Bardia’s Bheri River that flows through the reserve. TOFTigers library

Why have spiked tiger attacks Nepal’s Bardia National Park?

In late March, Dalli Rawat went into Bardia National Park in western Nepal to forage for vegetables. As Rawat, a 62-year-old local villager, bent over to pick up fiddlehead ferns, she was attacked by a tiger. The three people she was with had to run for their lives. When they returned with army officials, it was to recover her partially eaten body.

Nepal’s population of endangered Bengal tigers is on the rise. The last tiger census in 2018 estimated there were 235 tigers in the country – up by 94% on the first count of 121 in 2009. The 2018 census found nearly 87 Bengal tigers in Bardia National Park, the country’s largest, up from 18 in 2009.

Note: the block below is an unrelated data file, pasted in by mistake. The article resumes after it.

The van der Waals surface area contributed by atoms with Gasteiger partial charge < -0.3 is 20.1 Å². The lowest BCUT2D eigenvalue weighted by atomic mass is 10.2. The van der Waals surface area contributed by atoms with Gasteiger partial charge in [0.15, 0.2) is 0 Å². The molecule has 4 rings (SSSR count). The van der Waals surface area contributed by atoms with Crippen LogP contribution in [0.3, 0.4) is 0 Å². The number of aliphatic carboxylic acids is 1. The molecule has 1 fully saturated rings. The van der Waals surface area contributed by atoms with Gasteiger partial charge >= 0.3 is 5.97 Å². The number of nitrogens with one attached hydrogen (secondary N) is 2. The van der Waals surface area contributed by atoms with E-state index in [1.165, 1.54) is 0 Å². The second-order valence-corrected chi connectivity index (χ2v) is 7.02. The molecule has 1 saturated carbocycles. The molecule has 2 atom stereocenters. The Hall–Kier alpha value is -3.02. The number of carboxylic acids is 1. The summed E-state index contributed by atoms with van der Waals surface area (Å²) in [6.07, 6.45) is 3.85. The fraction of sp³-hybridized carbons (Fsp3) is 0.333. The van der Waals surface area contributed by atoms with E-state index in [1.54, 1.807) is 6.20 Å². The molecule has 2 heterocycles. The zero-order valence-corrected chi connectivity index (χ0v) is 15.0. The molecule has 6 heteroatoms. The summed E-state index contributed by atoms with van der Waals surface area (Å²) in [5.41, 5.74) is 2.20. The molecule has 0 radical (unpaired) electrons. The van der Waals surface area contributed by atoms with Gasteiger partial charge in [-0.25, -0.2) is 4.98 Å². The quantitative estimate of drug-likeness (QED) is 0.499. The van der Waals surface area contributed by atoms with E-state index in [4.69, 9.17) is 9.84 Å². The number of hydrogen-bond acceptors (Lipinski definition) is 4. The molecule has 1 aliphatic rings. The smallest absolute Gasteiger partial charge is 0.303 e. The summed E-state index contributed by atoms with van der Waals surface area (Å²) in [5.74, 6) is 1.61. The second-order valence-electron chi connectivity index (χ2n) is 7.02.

The country is on track to become the first to double its wild tiger population – a target adopted by 13 tiger range countries at a meeting of the Global Tiger Initiative in 2010. In the decade before 2019, no human fatalities associated with human-tiger conflict were reported in the district of Bardia, in southwest Nepal: a remarkable conservation success story.

But recently that seems to have changed. In the past nine months, 10 people have been killed by tigers within the park’s territory. Read the full article by Tulsi Rauniyar published in The Third Pole on 11th May 2021 here

TOFTigers comment – Bardia is a fabulous destination for any nature lovers, and its conservation success over the last decade is a triumph. So sad that its success is now inevitably running into conflict with local communities. Solutions are never easy.

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